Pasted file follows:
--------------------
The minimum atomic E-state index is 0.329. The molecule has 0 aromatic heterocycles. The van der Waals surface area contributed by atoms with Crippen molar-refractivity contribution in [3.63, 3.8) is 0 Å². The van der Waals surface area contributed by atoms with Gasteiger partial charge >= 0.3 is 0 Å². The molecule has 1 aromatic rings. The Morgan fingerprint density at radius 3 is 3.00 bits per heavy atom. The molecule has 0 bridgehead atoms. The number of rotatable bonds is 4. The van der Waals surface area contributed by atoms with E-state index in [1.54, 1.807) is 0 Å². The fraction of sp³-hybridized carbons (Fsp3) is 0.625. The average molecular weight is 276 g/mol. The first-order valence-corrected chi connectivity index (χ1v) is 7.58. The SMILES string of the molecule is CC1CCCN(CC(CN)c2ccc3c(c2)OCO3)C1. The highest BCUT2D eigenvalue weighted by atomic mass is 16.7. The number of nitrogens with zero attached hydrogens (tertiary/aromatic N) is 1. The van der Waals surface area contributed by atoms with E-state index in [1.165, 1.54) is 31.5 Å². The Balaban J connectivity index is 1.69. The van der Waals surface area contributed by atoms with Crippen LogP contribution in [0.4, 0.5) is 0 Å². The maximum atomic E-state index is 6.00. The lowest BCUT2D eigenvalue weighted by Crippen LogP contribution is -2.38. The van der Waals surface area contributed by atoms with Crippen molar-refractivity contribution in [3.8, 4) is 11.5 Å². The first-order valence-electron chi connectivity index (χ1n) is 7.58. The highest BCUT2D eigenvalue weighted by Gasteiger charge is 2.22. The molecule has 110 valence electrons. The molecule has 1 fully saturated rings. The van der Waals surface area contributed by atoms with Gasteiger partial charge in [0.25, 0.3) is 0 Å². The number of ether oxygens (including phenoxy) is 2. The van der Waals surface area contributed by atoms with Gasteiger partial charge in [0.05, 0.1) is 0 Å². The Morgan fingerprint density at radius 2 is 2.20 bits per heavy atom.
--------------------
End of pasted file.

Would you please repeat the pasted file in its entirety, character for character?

The minimum atomic E-state index is 0.329. The molecule has 0 aromatic heterocycles. The van der Waals surface area contributed by atoms with Crippen molar-refractivity contribution in [3.63, 3.8) is 0 Å². The van der Waals surface area contributed by atoms with Gasteiger partial charge >= 0.3 is 0 Å². The molecule has 1 aromatic rings. The Morgan fingerprint density at radius 3 is 3.00 bits per heavy atom. The molecule has 0 bridgehead atoms. The number of rotatable bonds is 4. The van der Waals surface area contributed by atoms with E-state index in [1.54, 1.807) is 0 Å². The fraction of sp³-hybridized carbons (Fsp3) is 0.625. The average molecular weight is 276 g/mol. The first-order valence-corrected chi connectivity index (χ1v) is 7.58. The SMILES string of the molecule is CC1CCCN(CC(CN)c2ccc3c(c2)OCO3)C1. The highest BCUT2D eigenvalue weighted by atomic mass is 16.7. The number of nitrogens with zero attached hydrogens (tertiary/aromatic N) is 1. The van der Waals surface area contributed by atoms with E-state index in [1.165, 1.54) is 31.5 Å². The Balaban J connectivity index is 1.69. The van der Waals surface area contributed by atoms with Crippen LogP contribution in [0.4, 0.5) is 0 Å². The maximum atomic E-state index is 6.00. The lowest BCUT2D eigenvalue weighted by Crippen LogP contribution is -2.38. The van der Waals surface area contributed by atoms with Crippen molar-refractivity contribution in [3.8, 4) is 11.5 Å². The first-order valence-electron chi connectivity index (χ1n) is 7.58. The highest BCUT2D eigenvalue weighted by Gasteiger charge is 2.22. The molecule has 110 valence electrons. The molecule has 1 fully saturated rings. The van der Waals surface area contributed by atoms with Gasteiger partial charge in [0.25, 0.3) is 0 Å². The number of ether oxygens (including phenoxy) is 2. The van der Waals surface area contributed by atoms with Gasteiger partial charge in [0.05, 0.1) is 0 Å². The Morgan fingerprint density at radius 2 is 2.20 bits per heavy atom.